What may happen when a dance scene relies too much on Approach 2? I am going to summarize what had happened in Swing Society in the last few years:
Three or four years ago, there were a lot of talented swing dancers in the swing scene. They went to workshops together and did group competitions together. However, these talented dancers tend to form their own groups. People outside the group usually do not mix in. There were also talented dancers that were intimidating to beginners. Enrollment of beginning swing class dropped. Last year, many talented dancers graduated from school and moved away from Champaign, resulting very few people who could lead the club and in the danger of shutting down. Thus, this year Swing Society focused more on building beginners and made the swing scene more friendly. The club is now still recovering, though.
Doesn't this sound like what is happening in salsa scene? One may say the departure of many advanced dancers as unfortunate, but I think we can do something to mitigate such risk, such as focusing more on Approach 1.
Community building transparency (?)
I saw another comment about a lot of dancers do not appreciate the time that leaders of the salsa scene volunteer for its growth. My reaction to this is: if I know what you can help, I would like to help. Sadly, in these years, I still feel that I cannot help salsa community, except keeping coming to salsa classes to help.
This is an issue that I am not sure why. After being in salsa community in several years, I still do not feel a sense of belonging. I do not feel that the leaders want help. I am not asked to travel to dance. I only stayed at the Monday and Wednesday salsa dances regularly, just as a habit. I think that is the only way to contribute to the salsa community -- to participate.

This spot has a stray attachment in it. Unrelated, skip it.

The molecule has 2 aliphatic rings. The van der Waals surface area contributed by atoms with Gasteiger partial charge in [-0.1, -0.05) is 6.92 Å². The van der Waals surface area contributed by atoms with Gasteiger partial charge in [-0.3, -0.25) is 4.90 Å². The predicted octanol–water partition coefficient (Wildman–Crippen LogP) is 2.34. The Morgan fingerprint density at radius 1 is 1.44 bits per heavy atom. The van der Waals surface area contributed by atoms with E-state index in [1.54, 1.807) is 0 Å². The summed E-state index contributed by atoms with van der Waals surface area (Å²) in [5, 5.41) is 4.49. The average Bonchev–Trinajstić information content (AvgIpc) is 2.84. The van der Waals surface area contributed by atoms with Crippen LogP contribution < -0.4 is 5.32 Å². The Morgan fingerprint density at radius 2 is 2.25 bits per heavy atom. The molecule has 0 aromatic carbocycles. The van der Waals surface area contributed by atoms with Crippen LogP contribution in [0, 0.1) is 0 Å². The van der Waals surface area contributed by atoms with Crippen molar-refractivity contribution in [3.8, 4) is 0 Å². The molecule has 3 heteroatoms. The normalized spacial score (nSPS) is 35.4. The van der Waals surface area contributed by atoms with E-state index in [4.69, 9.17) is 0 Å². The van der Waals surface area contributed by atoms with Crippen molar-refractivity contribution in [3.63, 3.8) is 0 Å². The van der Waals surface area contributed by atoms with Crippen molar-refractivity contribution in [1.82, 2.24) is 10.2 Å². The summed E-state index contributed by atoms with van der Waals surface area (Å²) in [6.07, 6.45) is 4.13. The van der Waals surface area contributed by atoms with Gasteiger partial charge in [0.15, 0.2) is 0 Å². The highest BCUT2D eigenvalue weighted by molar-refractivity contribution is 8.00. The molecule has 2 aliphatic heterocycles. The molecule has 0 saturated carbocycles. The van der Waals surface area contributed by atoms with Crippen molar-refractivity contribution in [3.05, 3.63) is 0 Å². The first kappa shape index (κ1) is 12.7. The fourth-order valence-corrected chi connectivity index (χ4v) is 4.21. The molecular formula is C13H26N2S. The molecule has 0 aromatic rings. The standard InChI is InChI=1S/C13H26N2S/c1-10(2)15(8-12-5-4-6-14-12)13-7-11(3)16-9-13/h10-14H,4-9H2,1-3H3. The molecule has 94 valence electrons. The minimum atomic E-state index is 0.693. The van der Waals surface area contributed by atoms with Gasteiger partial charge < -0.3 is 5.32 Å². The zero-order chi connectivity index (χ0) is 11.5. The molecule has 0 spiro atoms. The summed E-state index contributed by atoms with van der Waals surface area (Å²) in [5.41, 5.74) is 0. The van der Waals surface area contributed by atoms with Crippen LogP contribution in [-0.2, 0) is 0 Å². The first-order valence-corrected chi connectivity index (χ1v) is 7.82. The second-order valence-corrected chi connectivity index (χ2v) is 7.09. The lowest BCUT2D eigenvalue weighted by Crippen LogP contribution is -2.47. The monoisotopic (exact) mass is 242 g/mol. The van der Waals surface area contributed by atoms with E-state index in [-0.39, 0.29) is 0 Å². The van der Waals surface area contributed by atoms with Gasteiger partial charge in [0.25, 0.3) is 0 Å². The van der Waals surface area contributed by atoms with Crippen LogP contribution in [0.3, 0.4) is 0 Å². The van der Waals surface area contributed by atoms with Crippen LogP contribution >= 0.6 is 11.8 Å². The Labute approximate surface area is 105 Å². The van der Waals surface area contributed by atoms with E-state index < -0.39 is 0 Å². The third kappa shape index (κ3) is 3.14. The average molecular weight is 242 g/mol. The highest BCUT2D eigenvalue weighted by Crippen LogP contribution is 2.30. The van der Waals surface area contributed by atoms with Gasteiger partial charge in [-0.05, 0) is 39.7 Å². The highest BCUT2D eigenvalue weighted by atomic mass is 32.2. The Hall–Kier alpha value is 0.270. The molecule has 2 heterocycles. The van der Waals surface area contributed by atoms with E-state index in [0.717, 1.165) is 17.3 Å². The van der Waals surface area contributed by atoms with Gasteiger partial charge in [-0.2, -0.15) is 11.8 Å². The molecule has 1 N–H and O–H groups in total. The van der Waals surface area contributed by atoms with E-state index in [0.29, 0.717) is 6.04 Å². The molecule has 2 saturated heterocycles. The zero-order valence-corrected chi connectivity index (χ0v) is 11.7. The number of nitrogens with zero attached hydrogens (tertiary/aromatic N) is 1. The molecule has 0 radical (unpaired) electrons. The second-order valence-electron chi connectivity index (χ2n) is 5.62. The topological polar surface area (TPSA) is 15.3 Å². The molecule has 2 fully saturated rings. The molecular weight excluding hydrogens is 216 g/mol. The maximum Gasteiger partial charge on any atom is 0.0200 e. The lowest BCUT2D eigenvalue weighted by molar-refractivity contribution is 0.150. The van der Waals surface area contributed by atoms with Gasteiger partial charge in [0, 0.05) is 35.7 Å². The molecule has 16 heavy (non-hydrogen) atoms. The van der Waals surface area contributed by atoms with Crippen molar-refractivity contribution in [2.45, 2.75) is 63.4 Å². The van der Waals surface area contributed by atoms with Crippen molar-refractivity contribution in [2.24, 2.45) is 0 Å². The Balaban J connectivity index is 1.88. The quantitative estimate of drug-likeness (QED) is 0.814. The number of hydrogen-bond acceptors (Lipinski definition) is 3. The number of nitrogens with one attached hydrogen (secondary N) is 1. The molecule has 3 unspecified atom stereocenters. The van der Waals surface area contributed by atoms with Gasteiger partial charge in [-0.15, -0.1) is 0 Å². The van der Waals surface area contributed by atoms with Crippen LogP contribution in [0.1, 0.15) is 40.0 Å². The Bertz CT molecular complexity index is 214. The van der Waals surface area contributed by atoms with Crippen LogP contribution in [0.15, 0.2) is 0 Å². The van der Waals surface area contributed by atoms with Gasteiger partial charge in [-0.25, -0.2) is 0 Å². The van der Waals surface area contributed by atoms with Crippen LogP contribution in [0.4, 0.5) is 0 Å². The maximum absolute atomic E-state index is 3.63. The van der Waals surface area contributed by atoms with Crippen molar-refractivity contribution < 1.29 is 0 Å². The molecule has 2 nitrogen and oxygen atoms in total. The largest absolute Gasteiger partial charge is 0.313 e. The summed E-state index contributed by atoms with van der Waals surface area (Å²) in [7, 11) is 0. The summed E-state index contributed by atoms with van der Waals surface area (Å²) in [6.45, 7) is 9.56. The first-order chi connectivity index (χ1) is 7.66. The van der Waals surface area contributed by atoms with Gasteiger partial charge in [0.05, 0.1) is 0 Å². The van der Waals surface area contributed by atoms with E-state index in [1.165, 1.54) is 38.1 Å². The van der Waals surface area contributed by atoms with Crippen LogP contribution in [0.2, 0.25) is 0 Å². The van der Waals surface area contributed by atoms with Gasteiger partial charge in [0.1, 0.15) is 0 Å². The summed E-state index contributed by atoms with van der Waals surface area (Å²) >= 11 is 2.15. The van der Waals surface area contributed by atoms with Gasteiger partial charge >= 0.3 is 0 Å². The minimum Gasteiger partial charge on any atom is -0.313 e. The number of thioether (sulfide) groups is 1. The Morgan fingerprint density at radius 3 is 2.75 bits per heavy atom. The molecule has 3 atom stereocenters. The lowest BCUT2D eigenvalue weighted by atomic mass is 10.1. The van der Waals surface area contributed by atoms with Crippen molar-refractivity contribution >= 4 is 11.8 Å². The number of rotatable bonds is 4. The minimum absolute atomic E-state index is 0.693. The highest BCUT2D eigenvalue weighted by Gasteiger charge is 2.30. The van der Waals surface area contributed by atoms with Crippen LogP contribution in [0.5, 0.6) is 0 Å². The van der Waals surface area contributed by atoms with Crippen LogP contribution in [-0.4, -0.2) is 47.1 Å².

When I look at the Swing Society, it is different -- it is a registered student organization. It has a structure that besides president and treasurer, there is a webmaster, lesson chair, travel chair, public relation chair, and so on. They have plans to train new DJs and instructors. It seems to me that I have more ideas on how to help with the swing society. Of course, I have traveled to swing workshops, too!
Yet, why do I feel uncertain that salsa community needs help? Is that because the leaders of the scene do not say it aloud? Is that because only those who are within the intermediate/advanced group know the ins and outs? It seems to me that it is a transparency issue.
Some comments also mentioned that the current salsa community is split into several smaller groups: salsa, rueda, and kizomba, thus the community becomes fragmented. I am not too sure why they cannot be combined. After all, I am not an insider of these issues. I do think that when I stay in the rueda group, there is a better sense of community. Whether you are a beginner or an intermediate, they mingle pretty well. They even have parties together sometime, with potluck rules apply. Is it because nobody in this group looks intimidating?
I am confused now.